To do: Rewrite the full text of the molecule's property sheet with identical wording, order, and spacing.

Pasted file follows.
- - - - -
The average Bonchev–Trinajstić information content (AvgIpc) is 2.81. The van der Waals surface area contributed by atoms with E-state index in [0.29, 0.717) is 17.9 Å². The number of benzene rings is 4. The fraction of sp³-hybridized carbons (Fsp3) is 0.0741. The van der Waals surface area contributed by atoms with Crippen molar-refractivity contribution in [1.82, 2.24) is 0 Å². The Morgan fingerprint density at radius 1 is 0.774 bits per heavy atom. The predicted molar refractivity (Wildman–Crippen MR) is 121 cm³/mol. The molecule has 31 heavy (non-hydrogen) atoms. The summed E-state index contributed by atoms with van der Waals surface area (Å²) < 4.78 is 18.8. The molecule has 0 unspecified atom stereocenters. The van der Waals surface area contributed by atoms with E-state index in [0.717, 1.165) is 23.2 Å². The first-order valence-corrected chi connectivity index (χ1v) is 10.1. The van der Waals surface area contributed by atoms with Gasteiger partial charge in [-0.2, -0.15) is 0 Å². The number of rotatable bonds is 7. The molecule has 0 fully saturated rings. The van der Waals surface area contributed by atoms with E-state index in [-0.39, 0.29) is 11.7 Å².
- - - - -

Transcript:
The average Bonchev–Trinajstić information content (AvgIpc) is 2.81. The van der Waals surface area contributed by atoms with E-state index in [0.29, 0.717) is 17.9 Å². The number of benzene rings is 4. The fraction of sp³-hybridized carbons (Fsp3) is 0.0741. The van der Waals surface area contributed by atoms with Crippen molar-refractivity contribution in [1.82, 2.24) is 0 Å². The Morgan fingerprint density at radius 1 is 0.774 bits per heavy atom. The predicted molar refractivity (Wildman–Crippen MR) is 121 cm³/mol. The molecule has 31 heavy (non-hydrogen) atoms. The summed E-state index contributed by atoms with van der Waals surface area (Å²) < 4.78 is 18.8. The molecule has 0 unspecified atom stereocenters. The van der Waals surface area contributed by atoms with E-state index in [0.717, 1.165) is 23.2 Å². The first-order valence-corrected chi connectivity index (χ1v) is 10.1. The van der Waals surface area contributed by atoms with Gasteiger partial charge in [-0.2, -0.15) is 0 Å². The number of rotatable bonds is 7. The molecule has 0 fully saturated rings. The van der Waals surface area contributed by atoms with E-state index in [-0.39, 0.29) is 11.7 Å².